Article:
Intercontinental seminars bridge ancient and modern for Jewish Studies teachers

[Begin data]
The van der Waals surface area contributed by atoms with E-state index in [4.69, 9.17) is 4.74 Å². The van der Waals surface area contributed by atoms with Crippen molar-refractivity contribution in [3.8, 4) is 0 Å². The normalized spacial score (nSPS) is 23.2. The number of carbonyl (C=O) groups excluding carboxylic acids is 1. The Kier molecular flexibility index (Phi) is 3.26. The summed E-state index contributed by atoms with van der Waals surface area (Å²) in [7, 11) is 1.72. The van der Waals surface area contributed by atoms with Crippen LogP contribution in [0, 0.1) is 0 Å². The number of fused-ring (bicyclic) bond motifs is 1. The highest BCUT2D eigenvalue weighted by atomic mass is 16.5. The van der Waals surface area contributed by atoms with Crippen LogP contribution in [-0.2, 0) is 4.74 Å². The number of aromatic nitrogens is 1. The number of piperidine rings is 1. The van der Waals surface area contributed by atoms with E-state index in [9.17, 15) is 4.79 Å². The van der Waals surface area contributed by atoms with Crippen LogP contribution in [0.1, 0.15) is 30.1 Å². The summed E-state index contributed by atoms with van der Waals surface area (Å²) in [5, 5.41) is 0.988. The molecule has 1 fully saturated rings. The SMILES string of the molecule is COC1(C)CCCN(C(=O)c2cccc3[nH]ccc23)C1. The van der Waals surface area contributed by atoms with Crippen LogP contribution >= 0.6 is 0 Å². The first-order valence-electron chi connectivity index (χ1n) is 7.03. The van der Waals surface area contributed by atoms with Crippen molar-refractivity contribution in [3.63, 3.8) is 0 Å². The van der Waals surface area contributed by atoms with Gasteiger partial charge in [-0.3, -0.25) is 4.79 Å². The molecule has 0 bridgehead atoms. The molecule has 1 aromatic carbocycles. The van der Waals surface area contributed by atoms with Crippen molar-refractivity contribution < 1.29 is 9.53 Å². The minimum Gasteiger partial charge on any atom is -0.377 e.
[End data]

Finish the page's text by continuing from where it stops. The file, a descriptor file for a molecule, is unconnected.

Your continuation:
24 June 2009 Intercontinental seminars bridge ancient and modern for Jewish Studies teachers More than 75 educators from 15 countries are preparing to beat a modern path to the teaching of ancient wisdom at next weeks Terry and Jean de Gunzburg Jewish Education Seminars. Coordinated by World ORTs Education and Technology Department, the four-day seminars, which will be held concurrently in Buenos Aires, Rome and Kishinev, will provide Jewish Studies and Hebrew teachers with insights and skills to incorporate technology into their lessons. A highlight of this years seminars will be a videoconference link on Wednesday (July 1) between Shaar HaNegev High School in Israel which is supported by World ORT through its Kadima Mada (Science Journey) programme with teachers in Rome and Buenos Aires. The videoconference will consist of a demonstration Interactive White Board (IWB) lesson by Shaar HaNegev teacher Atar Polak in which teachers in the other two countries can participate and ask questions. This is a very exciting project, said World ORTs Head of Jewish Education, Judah Harstein. There is a perception that Hebrew and Jewish Studies are the Cinderella subjects. These seminars, which are part of an on-going initiative with more already planned for the year ahead, are a way to raise the status of the subjects by bringing technology in and so making it more interesting and engaging for students. World ORT President Dr Jean de Gunzburg said that ORTs responsibilities to its students extended beyond equipping them with practical and vocational skills which allow them to lead independent and productive lives. It is our obligation to make certain that they are given the ethical and moral tools that will help them to make principled choices in their lives, Dr de Gunzburg said. As Jews we understand that this sense of direction is derived from a value system that we have inherited from previous generations and that has been honed by experience and tested by time. We must, therefore, help our students to develop their sense of attachment to their people and to appreciate how they fit into the continuum of its history and culture. The leadership and material support provided by Dr de Gunzburg and his family will see dozens of teachers of Jewish tradition and culture moulded into a cadre of educators who will be able to advance the uptake of technology with the ORT network. Information Technology experts from within the ORT network will provide much of the expertise for the seminars. In Buenos Aires, for example, Professor Guillermo Lutzky will show educators from Paraguay, Chile, Peru, Venezuela and Uruguay as well as from across Argentina how ORT Argentinas pioneering Virtual Campus model can be used by Jewish Studies teachers. At the Kishinev ORT Technology Lyceum, the organisations own experts will bring colleagues and non-ORT teachers from Russia, Ukraine, Belarus, Moldova, Latvia and Estonia up to speed on, among other things, project-based learning, building lesson plans using software, preparing video materials for class, and the use of Web 2.0 technology. The Kishinev seminar is financially supported by ORT Moldova President Ilan Shor. ORT is the only organisation which is teaching ICT usage, said the organiser of the Kishinev seminar, Senior Expert of the Research and Development Department of ORT CIS and Baltic States, Dr Marina Buharkina. We are not planning to discuss content or what should be taught but to train participants to use ICT. We believe this will bring them to a higher level of proficiency. This is the main idea of teaching ICT: to raise the level of educational services we provide our students. But the seminar participants will also benefit from external sources of expertise, such as Rav Zvi Grumet, of Bar Ilan Universitys Lookstein Centre, which promotes Jewish education in the Diaspora. Like Dr Buharkina, he asserts that technology is not a substitute for good teaching but a tool to assist teachers. Technology does not have value in and of itself but it can help us to do good education better, said Rav Grumet, who will be guiding teachers from five Italian cities at the Rome seminar. It allows for experimentation which brings students into direct contact with the text; the text becomes theirs and not something foreign to them. Such tools make learning compelling and were living in an age where if its not compelling then many students will not be interested in it. With technology they become active participants in the process rather than passive recipients of knowledge. This will be the second de Gunzburg Seminar in Rome, a response to the demand created by teachers overwhelmingly positive experience at last years event a demonstration of the effectiveness of taking the seminars to the communities that need them so that the training can be delivered in the language, and with the cultural nuances, with which the teachers are familiar. Rav Roberto Della Rocca, Director of the Italian Jewish Communitys Department of Education and Culture, said: The profitable collaboration which has been realised between ORT and the Jewish Community on this project constitutes a sign that we can look to the future with optimism and with greater faith. This sense of optimism was shared by ORT Argentina President Dr Hector Rosenzvit. This is going to be a very important seminar, Dr Rosenzvit said. It will draw teachers not only from other Latin American countries but also from the provinces of Argentina. It will allow ORT Argentina to show what it is doing in the field of educational technology and let us see what others are doing. We think we have a lot to offer. With the de Gunzburg Seminar, World ORT has maintained its 130-year-old tradition of being at the forefront of technological training. The New York Board of Jewish Educations own research has confirmed that there are tremendous opportunities associated with the integration of technology into education, including Jewish learning. But at the heart of it all lies the commitment that World ORT and its teachers have for the children. In Proverbs, King Solomon tells us to train a child according to his way, Mr Harstein said. We have to take into account where children are at the moment and the direction in which they are headed. So with our students routinely using technology and the Internet for study and leisure we have to give our teachers the tools to make their subjects appear more relevant, engaging and appealing.